I know, cutting you off before you interrupt me again, we have wrestling announcers. Yes, but that’s not what I mean. I mean announcers who know about wrestling. Play-by-play announcers who could call the moves, and even colour commentators who knew what the moves were called. Now, some announcers are quite good – JBL, for example, CM Punk when he steps behind the mic – but it is as wrestling announcers that there are issues. It all boils down to being forced to sell the story of the match because that is what is expected. Even some-one like Mike Tenay is forced to interact with the semi-motivated Taz as the straight man; in WCW he could rattle off the names and history of wrestling moves with hardly a second thought. Nowadays you’re lucky if three moves (and two of them are the finishing moves) are even named by the guys on the mic.


6) Jobbers.

This is what started this column, after a discussion in my column’s comments section last week. The unsung heroes of early wrestling were the jobbers. The guys whose job it was to lose but also make the other guys look good. But it was Vince Russo who changed that when he gave every guy on the card, no matter how low on the totem pole they stood, a back story. While that was great for the guys, what it meant for the audience was that they expected these people they were starting to develop a relation ship with to win, and so now everyone had to get some wins. But the days of Barry Horowitz, Mike Bell and, my favourite, Iron Mike Sharpe (the greatest ever) were gone, and now everyone has to look like they could win, and we don’t have those guys who didn’t even get an entrance just so the wrestling star could look good.



7) Tag Team Survivor Series matches.

I can’t remember the real last one of these we had. There was no rhyme or reason to them, it was just all the face teams against all the heel teams and let them go out there and have fun for 20+ minutes. What more could a fan ask for? All survivor series matches started as something that just created fun matches that – because nothing except pride was on the line – had uncertain winners (unless a certain orange-skinned human with pythons instead of arms, which made using utensils rather awkward, was involved). Even better, they showed that the WWF at the time had more than enough legitimate tag teams to do this. And the Conquistadors.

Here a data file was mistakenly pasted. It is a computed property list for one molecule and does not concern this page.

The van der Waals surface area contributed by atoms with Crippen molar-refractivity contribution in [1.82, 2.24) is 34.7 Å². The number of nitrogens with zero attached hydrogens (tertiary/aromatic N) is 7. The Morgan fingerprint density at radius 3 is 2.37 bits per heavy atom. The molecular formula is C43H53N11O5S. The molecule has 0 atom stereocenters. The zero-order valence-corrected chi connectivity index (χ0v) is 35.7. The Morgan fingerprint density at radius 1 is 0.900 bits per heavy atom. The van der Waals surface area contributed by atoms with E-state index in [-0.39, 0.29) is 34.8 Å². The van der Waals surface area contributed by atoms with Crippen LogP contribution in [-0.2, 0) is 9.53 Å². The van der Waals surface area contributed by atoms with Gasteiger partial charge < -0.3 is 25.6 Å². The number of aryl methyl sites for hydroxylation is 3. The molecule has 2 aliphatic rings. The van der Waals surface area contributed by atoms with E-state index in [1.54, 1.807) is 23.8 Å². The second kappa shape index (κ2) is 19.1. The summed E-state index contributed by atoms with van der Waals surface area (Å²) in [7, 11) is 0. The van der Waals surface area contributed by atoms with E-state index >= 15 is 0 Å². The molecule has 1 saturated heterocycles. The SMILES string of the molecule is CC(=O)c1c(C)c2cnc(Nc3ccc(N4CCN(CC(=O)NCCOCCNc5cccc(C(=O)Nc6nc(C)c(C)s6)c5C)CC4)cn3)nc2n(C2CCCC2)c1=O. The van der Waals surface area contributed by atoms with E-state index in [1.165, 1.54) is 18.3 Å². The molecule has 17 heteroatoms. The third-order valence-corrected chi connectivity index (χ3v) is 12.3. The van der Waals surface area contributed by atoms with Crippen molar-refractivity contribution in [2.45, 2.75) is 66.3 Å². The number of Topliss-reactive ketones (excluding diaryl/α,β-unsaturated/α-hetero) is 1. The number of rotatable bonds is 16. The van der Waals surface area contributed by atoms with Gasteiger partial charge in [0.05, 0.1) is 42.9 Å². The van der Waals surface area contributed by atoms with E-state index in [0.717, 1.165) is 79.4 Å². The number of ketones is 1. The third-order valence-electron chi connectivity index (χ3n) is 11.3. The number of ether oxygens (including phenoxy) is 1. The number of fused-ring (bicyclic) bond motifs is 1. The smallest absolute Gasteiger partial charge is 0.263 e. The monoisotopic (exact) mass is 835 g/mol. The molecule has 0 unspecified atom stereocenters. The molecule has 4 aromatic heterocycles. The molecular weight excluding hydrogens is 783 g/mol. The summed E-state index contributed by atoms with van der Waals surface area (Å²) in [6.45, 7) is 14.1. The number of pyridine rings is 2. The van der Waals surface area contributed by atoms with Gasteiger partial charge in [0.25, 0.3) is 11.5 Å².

8) Animals.

From Frankie to Damien to Matilda, there was just something about a wrestler having some sort of animal mascot accompanying them to the ring. It created insta-feuds – Heenan dog-napping Matilda, Earthquake serving snakeburgers – and it just helped add to the whole circus atmosphere of the WWF at the time. And then there was the iconic – who could forget the snake biting Macho Man while Miss Elizabeth cried at the side? Of course, then we had Pepper (the dog, not the condiment) and that was the last time I think an animal was featured heavily on WWF/E programming. But for some wrestlers, the presence of an animal just added to the mystique. Seriously – would Jake Roberts have been as creepy without being able to drop Damien on the bodies of his fallen victims?



9) Introductory vignettes.

Nowadays a new wrestler is first seen on NXT or announced via Twitter or Tout, but the whole series of introductory vignettes setting up some-one’s personality and outlook on life is missing. Sure, we had the Wyatt family things that sort of set them up as a cult-like entity, but that was for the group, not an individual. Sure some made us look forward to a wrestler who ended up being a huge disappointment – I’m looking at you, Outback Jack, and you in your comeback, Billy Graham – but then there were some that helped set up some-one who became a legendary performer – and, of course, the epitome of this is Mr Perfect and his perfect series of sports shorts.



10) Looking over the crowd.




Yep, I’m now done. Of course, this is wrestling, and the old “never say never” thing holds as true in the indys as it does in the big leagues. But I will miss the sound of the crowd booing me, and cheering when I get pinned or submit in the middle of the ring. I will miss the adrenaline rush that wipes out all pain the moment I swing out through the curtains. I will miss the camaraderie that exists backstage and at training. I will even miss doing bump after bump and taking suplex after suplex, slam after slam, move after move in the training ring. Okay, I won’t miss 500 Hindi squats and the aerobic training, but that’s such a little part of the overall experience. The concussion, my worsening knees and shoulder, and my kids getting older have made me think I should hang up the boots. Maybe a manager at some point? Who knows, but I will miss wrestling from a wrestler’s point of view.




So… is there anything you miss in wrestling?

Now, while this column and what I write might not be to your taste, we have had a plethora (a plethora, I say!) of new writers start to submit their columns to IP in recent days, so go and check them all out and give them your love.


And that’s the view!